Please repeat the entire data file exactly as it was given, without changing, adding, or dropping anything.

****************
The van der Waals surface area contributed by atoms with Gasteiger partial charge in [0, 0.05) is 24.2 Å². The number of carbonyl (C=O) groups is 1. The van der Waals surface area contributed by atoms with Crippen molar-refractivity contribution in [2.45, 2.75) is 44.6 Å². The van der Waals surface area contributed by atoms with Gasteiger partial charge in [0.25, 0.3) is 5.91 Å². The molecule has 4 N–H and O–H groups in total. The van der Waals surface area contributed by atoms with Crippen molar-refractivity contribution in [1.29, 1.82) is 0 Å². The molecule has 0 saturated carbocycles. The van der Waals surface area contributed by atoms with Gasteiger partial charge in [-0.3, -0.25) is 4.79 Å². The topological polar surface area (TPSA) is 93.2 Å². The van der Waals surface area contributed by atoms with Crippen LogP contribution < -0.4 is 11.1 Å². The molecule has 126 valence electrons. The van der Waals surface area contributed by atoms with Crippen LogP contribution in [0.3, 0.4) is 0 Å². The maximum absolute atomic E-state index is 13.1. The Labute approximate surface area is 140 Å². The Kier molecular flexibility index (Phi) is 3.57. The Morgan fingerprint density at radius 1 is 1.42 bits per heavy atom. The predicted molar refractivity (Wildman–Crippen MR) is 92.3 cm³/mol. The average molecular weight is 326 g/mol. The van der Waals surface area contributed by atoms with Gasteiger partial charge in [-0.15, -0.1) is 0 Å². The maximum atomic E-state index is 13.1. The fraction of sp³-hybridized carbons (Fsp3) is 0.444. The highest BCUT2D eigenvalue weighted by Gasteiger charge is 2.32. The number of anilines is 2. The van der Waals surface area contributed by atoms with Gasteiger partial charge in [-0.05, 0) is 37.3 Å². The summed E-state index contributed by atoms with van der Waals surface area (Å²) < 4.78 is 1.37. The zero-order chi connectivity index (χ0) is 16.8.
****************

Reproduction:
The van der Waals surface area contributed by atoms with Gasteiger partial charge in [0, 0.05) is 24.2 Å². The number of carbonyl (C=O) groups is 1. The van der Waals surface area contributed by atoms with Crippen molar-refractivity contribution in [2.45, 2.75) is 44.6 Å². The van der Waals surface area contributed by atoms with Gasteiger partial charge in [0.25, 0.3) is 5.91 Å². The molecule has 4 N–H and O–H groups in total. The van der Waals surface area contributed by atoms with Crippen molar-refractivity contribution in [1.29, 1.82) is 0 Å². The molecule has 0 saturated carbocycles. The van der Waals surface area contributed by atoms with Gasteiger partial charge in [-0.3, -0.25) is 4.79 Å². The topological polar surface area (TPSA) is 93.2 Å². The van der Waals surface area contributed by atoms with Crippen LogP contribution < -0.4 is 11.1 Å². The molecule has 126 valence electrons. The van der Waals surface area contributed by atoms with Crippen LogP contribution in [0.3, 0.4) is 0 Å². The maximum absolute atomic E-state index is 13.1. The Labute approximate surface area is 140 Å². The Kier molecular flexibility index (Phi) is 3.57. The Morgan fingerprint density at radius 1 is 1.42 bits per heavy atom. The predicted molar refractivity (Wildman–Crippen MR) is 92.3 cm³/mol. The average molecular weight is 326 g/mol. The van der Waals surface area contributed by atoms with Gasteiger partial charge in [-0.15, -0.1) is 0 Å². The maximum atomic E-state index is 13.1. The fraction of sp³-hybridized carbons (Fsp3) is 0.444. The highest BCUT2D eigenvalue weighted by Gasteiger charge is 2.32. The number of anilines is 2. The van der Waals surface area contributed by atoms with Gasteiger partial charge in [-0.05, 0) is 37.3 Å². The summed E-state index contributed by atoms with van der Waals surface area (Å²) < 4.78 is 1.37. The zero-order chi connectivity index (χ0) is 16.8.